If French President Nicholas Sarkozy believed that his display of leadership in the Libyan crisis, that put France in the vanguard of international intervention, would be instantly rewarded by the French voter, Sunday's first round of cantonal elections proved a disappointment.  These are  the last elections prior to legislative and presidential elections in 2112  .

The National Front, headed by Marinne Le Pen, came within 2 percentage points of Sarkozy's ruling UMP party. Ms. Le Pen had effectively used the Middle East crisis to her own advantage by landing on the Italian island of Lampedusa, the first stop of the asylum seekers. Here, Le Pen advised that it would be preferable to set up camps in Egypt and Tunisia rather than have these refugee hordes descend on Europe.

The UMP shrugged off the electoral defeats by explaining that the participation rate was 50% and therefore not indicative of the presidential balloting. The selections, however, confirm the results in the polls. If the National Front keeps close to 20% of the electorate, it will be hard for Sarkozy or any other center-right candidate to best a candidate of United Left. If, however, the UMP woos the National Front openly, it risks losing centrist voters to the Socialists.

Sarkozy had hoped that the Libyan intervention would, amongst other things, display French initiative in controlling the immigration issue. Sarkozy has reacted not by openly wooing the National Front but by muscling in on their territory, calling for an intraparty debate on the role of Islam. Claude Geant, the Interior Mininster, claimed that due to massive immigration, the French sometimes don't feel at home. Critics of this approach claim that this policy only further accredits the National Front.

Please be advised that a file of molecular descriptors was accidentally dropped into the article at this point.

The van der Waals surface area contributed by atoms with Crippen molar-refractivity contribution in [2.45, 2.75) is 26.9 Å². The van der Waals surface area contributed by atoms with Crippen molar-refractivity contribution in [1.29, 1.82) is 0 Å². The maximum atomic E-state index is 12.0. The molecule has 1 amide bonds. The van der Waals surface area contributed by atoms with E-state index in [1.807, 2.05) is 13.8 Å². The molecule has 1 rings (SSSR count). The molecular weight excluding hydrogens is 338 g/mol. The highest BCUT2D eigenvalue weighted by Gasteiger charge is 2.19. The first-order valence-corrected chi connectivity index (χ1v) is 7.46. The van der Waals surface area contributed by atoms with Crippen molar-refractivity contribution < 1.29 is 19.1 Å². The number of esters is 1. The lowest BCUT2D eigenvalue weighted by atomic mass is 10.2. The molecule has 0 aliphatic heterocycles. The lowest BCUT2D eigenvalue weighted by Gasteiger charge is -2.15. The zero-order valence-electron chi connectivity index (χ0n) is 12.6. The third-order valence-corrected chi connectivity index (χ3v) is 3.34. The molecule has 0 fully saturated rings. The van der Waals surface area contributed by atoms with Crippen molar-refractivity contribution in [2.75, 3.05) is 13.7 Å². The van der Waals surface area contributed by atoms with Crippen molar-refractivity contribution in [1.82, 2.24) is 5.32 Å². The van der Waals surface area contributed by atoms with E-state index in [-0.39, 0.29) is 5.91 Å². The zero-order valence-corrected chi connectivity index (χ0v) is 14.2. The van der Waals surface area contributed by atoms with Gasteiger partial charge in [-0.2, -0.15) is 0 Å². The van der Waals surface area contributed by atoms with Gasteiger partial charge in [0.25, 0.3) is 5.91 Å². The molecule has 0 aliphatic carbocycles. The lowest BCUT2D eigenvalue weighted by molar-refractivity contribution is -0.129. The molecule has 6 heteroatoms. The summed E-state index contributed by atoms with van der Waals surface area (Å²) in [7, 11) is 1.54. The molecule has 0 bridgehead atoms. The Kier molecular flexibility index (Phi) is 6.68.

The (leftist) Socialists have sought to capitalize on the discomfiture of the ruling party on this issue and have suggested an alliance based on French Republican values, where if there is a contest between the National Front and a center-right candidate, the left will back the latter. This would be reciprocated in cases where the contest pitted the candidate of the left against the National Front.  

The suggestion is  a honey trap. If the UMP accepts it, it will lose National Front support on the second and decisive ballot. If it rejects this proposal, it forfeits votes in the political Center.

This dilemma led to a dramatic verbal split between the president and his Prime Minister Francois Fillon. The president turned down socialists overtures to make common cause against candidates from the Front and rejected "collusion between the UMP and the Socialist party." The Prime Minister's advice was "you must vote against the National Front."

Some members of the UMP have fired back by urging the Socialist party to clarify its position with regards to its allies on the extreme left prior to pressuring the UMP on combatting the National Front.